So I understand Cm1000 isn’t recommended for the gig service connection was running flawlessly for 5-6 days decided to check on it.... and before my multiple power cycles I had 5000+ uncorrectables 2000 correctables but here is the log from last power cycle.
Also a new coaxial cable was ran from the drop to the cable modem, also the coaxial cable I noticed It feels bunched up aren’t they suppose to be smooth? Also there is a -12db forwardpath attenuator to reduce a hot signal coming into the house.
For any spectrum techs reading this I found this browsing around the internet this is taken from another post.
FAILED_TO_RECEIVE_SYNC: T04.0 Failed to Receive MAC SYNC frame within time-out period
Explanation The cable modem initially was able to acquire MAC framing but failed to receive the MAC SYNC frame within the timeout period. This error message is DOCSIS event message is T04.0, SYNC Timing Synchronization failure.
Recommended Action Check the RF plant for cabling and connector problems that could be generating noise on the downstream. If using a Cisco CMTS, you can use the show cable flap-list command to determine if other cable modems on the upstream are having problems. You can also use the show interfaces cable upstream command and examine the noise, microreflection, and uncorrectable error counters to determine the level of noise on the upstream.
Some modems (Motorola Surfboards especially) record every little thing in the log and users panic. I see the first one and T3 and T4 time out frequently and my connection is fine. What you need to do is watch your connection for awhile and if still seems to be lagging then you need to talk to tier 3 and ask the tech to run the show cable flap list command if they haven't already done it which they may have and haven't told you because 95% of the users would be mystified by this. This will show them if other modems near you are also having problems. If it looks that way, a good, experienced tech will probably then ping some of those modems, while they still have you on the phone, and if they see a problem then they will roll a truck as soon as possible. Some techs don't know to do this or just won't. I've had to call more than once, even to tier 3, and ask for one of the old timers by name. Several times, when the tech looked at the flap list and pinged other modems in the area sure enough just as I had said there was a problem that they were unaware of in my area until I reported it. A couple of other times though (this is over an almost 7 year period now), a tier 3 tech looked at the flap list without my even asking them to and told me everything was great and that my stats were so perfect that it was "scary
First, it's more likely that the helpful field techs from earlier times that you referenced (and other Spectrum employees) don't often log into the forums to read user postings, because they already know that the forums are peer-to-peer customer conversations, not related at all to Spectrum's Tech Support.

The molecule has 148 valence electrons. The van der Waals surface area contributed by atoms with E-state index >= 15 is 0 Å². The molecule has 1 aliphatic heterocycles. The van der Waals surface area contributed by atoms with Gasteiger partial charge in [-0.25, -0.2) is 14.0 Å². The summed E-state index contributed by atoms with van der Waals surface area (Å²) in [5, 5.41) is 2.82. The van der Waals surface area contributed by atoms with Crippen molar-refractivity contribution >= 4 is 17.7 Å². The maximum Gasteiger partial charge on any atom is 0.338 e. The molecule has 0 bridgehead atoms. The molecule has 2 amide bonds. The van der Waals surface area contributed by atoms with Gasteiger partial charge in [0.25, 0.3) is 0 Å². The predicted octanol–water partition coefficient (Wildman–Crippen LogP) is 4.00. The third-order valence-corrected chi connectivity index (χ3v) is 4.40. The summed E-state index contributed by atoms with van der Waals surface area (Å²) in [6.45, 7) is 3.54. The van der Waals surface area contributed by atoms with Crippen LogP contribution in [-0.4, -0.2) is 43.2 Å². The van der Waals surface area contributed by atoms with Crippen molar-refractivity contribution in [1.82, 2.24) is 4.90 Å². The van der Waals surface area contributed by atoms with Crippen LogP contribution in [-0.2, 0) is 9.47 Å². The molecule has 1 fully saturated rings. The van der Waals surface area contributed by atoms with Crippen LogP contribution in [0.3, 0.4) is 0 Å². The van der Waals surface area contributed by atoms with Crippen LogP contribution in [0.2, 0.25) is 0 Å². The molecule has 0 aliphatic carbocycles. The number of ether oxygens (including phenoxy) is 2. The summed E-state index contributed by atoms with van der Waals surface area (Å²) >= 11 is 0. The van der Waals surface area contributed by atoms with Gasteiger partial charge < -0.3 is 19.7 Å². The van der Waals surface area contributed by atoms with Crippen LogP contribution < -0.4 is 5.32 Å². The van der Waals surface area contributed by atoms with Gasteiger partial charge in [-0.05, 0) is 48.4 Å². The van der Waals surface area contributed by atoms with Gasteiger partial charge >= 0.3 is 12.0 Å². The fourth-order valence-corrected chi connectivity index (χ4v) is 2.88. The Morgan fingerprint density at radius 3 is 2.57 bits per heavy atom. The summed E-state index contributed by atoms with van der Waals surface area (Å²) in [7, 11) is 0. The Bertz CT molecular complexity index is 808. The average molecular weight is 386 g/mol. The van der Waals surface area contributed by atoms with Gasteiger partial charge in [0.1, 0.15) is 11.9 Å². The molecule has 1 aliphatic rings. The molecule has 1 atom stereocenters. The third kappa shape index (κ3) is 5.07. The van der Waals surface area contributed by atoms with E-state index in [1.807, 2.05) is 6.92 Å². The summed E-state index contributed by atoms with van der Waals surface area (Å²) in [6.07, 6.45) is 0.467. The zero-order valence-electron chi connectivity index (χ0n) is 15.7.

Next, CMTS is telling your modem to increase its upstream power to make up for the loss inserted to get the downstream signal power back to the proper range of -8.5 to +10.0 dBmV.
And last, it's not necessary to redact the MAC IDs that appear in the status report entries. They belong to the maintenance link between the CMTS and your modem, not related to the privacy or security of your data traffic payload. All you did was make it more difficult to read the status text which describes the problems being detected by your modem.
So none of your customer support wants to respond as to what the issue is because it’s clearly plant/cmts issues here and spectrum isn’t going to a thing about it.
This is a peer to peer support forum... their techs don't come in here, just community managers that may be able to forward data to tech support, but mostly direct you to other contact methods (like social media accounts) that can facilitate escalation to other departments.
Basically, what you have here is a group of end users familiar with either the industy as a whole, or at least TWC/Spectrum's way of doing things that can provide insight into what may be going on and possibly some end-user workarounds and/or tactics for getting things addressed by Spectrum support.
This is the increase I’m talking about and both these snapshots are with a -12db attenuator at the drop... guess what I’m trying to say is Why is the power signal getting increased at any given time when all signals to the house are perfect ?? There’s no splitters just ground block then attenuator and the line after that goes directly to modem.
You are confusing the downstream and upstream power levels. The modem power levels are different for upstream (US) vs. downstream (DS). As their names imply, the signals are travelling in different directions on the cable. Your DS level could also be called modem receive and the US side is sometimes called modem transmit. When you inserrt a 12 dB loss to bring the DS (receive side) signals to an acceptable level, the modem must transmit 12 dB stronger to overcome the loss of that 12 dB pad.